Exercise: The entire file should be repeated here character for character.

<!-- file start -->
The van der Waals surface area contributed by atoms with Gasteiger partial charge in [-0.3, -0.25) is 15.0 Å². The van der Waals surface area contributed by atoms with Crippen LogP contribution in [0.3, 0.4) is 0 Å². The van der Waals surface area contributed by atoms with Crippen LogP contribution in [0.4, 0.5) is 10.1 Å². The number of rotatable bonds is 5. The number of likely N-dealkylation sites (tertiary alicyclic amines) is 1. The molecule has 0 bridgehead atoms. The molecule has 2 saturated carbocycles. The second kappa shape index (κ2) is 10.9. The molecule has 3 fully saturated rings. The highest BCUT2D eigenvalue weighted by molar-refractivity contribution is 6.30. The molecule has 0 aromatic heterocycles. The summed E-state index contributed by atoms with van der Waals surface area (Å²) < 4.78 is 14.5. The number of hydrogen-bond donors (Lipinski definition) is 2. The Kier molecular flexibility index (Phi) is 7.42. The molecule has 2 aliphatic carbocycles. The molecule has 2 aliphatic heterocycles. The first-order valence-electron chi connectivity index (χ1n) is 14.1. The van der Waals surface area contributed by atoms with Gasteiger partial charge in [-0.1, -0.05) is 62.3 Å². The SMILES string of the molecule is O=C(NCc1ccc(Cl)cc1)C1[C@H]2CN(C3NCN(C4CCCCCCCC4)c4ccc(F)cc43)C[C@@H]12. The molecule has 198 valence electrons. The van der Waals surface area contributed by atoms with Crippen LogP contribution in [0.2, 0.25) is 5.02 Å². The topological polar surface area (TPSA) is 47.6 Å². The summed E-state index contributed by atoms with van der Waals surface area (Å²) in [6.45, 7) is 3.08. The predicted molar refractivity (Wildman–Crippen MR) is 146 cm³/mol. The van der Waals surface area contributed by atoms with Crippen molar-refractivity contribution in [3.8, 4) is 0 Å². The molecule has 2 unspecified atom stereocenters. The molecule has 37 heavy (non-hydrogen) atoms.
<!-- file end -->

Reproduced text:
The van der Waals surface area contributed by atoms with Gasteiger partial charge in [-0.3, -0.25) is 15.0 Å². The van der Waals surface area contributed by atoms with Crippen LogP contribution in [0.3, 0.4) is 0 Å². The van der Waals surface area contributed by atoms with Crippen LogP contribution in [0.4, 0.5) is 10.1 Å². The number of rotatable bonds is 5. The number of likely N-dealkylation sites (tertiary alicyclic amines) is 1. The molecule has 0 bridgehead atoms. The molecule has 2 saturated carbocycles. The second kappa shape index (κ2) is 10.9. The molecule has 3 fully saturated rings. The highest BCUT2D eigenvalue weighted by molar-refractivity contribution is 6.30. The molecule has 0 aromatic heterocycles. The summed E-state index contributed by atoms with van der Waals surface area (Å²) < 4.78 is 14.5. The number of hydrogen-bond donors (Lipinski definition) is 2. The Kier molecular flexibility index (Phi) is 7.42. The molecule has 2 aliphatic carbocycles. The molecule has 2 aliphatic heterocycles. The first-order valence-electron chi connectivity index (χ1n) is 14.1. The van der Waals surface area contributed by atoms with Gasteiger partial charge in [-0.1, -0.05) is 62.3 Å². The SMILES string of the molecule is O=C(NCc1ccc(Cl)cc1)C1[C@H]2CN(C3NCN(C4CCCCCCCC4)c4ccc(F)cc43)C[C@@H]12. The molecule has 198 valence electrons. The van der Waals surface area contributed by atoms with Crippen LogP contribution in [0.2, 0.25) is 5.02 Å². The topological polar surface area (TPSA) is 47.6 Å². The summed E-state index contributed by atoms with van der Waals surface area (Å²) in [6.45, 7) is 3.08. The predicted molar refractivity (Wildman–Crippen MR) is 146 cm³/mol. The van der Waals surface area contributed by atoms with Crippen molar-refractivity contribution in [3.8, 4) is 0 Å². The molecule has 2 unspecified atom stereocenters. The molecule has 37 heavy (non-hydrogen) atoms.